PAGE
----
Authenticating and Extracting Information from API calls with the HTTPCaller

Liz Sanderson
Liz Sanderson
  • Updated

FME Version

  • FME 2022.0

Introduction 

FME can interact with APIs through a variety of readers, writers, and transformers without the need to code. For web service providers that are not natively supported by FME, the HTTPCaller transformer can be used to access a sea of APIs. This tutorial will walk you through how to “wrap up” an API into a custom transformer. By creating a custom transformer you are able to take a sequence of transformers needed to access the information in an API into a single object on the canvas helping to tidy up your workspace as well as make your transformation sequence shareable by publishing to the FME Hub.  
 

Precisely’s APIs

In this tutorial, we will access one of Precisely’s APIs as an example on how to create a custom transformer that outputs data that is more digestible which you could use to enrich your data.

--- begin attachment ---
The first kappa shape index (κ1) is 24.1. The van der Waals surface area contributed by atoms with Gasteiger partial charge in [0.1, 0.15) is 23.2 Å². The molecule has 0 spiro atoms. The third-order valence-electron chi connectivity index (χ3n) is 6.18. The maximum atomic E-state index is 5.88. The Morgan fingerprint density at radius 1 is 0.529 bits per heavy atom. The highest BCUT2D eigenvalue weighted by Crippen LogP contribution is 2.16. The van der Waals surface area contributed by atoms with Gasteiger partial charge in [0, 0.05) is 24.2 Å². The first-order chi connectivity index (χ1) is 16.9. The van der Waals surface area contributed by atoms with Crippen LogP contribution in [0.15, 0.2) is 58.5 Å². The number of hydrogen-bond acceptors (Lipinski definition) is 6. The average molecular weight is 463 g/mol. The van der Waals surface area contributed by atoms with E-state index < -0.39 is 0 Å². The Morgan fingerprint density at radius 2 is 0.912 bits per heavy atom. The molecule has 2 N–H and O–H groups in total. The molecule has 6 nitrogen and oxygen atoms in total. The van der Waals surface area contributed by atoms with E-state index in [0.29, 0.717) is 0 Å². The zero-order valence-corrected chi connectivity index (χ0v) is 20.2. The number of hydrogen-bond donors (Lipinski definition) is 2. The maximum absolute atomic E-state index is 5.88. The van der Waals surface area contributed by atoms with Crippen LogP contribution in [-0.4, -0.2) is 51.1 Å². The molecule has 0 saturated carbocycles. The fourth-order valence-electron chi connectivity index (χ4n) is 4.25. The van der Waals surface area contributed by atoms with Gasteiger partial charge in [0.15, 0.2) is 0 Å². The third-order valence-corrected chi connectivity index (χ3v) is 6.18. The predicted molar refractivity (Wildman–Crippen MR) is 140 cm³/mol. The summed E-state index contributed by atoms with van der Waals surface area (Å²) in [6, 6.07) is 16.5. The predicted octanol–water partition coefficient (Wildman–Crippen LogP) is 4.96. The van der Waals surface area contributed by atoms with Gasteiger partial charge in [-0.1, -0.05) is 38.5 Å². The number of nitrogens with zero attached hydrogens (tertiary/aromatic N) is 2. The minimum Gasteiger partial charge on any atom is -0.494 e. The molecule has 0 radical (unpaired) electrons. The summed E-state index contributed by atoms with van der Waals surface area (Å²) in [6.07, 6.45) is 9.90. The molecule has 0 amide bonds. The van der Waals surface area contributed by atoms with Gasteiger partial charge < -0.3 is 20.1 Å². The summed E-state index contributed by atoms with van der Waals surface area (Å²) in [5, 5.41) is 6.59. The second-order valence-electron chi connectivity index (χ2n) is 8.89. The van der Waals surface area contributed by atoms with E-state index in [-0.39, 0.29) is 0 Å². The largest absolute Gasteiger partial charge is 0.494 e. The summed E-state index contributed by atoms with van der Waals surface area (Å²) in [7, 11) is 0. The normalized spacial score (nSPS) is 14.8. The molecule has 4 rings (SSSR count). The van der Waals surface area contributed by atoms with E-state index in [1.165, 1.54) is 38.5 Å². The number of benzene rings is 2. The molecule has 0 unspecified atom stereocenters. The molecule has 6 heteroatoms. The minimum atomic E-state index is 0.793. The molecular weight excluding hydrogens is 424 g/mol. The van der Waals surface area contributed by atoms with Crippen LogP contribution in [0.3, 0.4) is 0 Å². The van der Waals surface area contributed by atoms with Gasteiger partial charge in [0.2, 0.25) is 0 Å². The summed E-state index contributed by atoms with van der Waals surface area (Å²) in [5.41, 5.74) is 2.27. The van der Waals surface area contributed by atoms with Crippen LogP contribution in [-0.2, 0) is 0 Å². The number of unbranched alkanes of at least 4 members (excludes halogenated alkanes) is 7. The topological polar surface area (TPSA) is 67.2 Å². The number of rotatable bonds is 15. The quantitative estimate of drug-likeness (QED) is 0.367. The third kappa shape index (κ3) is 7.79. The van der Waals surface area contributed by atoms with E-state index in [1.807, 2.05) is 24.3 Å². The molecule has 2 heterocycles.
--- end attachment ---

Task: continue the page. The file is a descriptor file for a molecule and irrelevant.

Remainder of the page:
Precisely provides services to access 100+ APIs that work to enrich your data and power your applications. Learn more about Precisely’s APIs here.
For this tutorial, we will create a custom transformer using Precisely’s Address Verification API. The Address Verification API works to eliminate errors in address data, improving customer experience, keeping it up-to-date and maintaining its accuracy and consistency. 

 

Step-by-step Instructions

Part 1: Generate a Token 

The documentation of the API you are looking to utilize will likely mention the method required to authorize your first API call. Precisely’s APIs require you to generate an OAuth token by encoding your API Key and Secret. Let’s set this OAuth token up in FME
Start by putting a creator down on your canvas and connect the output port to an HTTPCaller. 
Configure the HTTPCaller according to how your API’s documentation requires it. In this example, the HTTP Method is set to POST and the Header and Body has been configured to carry the Authorization Key. The output of HTTPCaller will be stored in the _response_body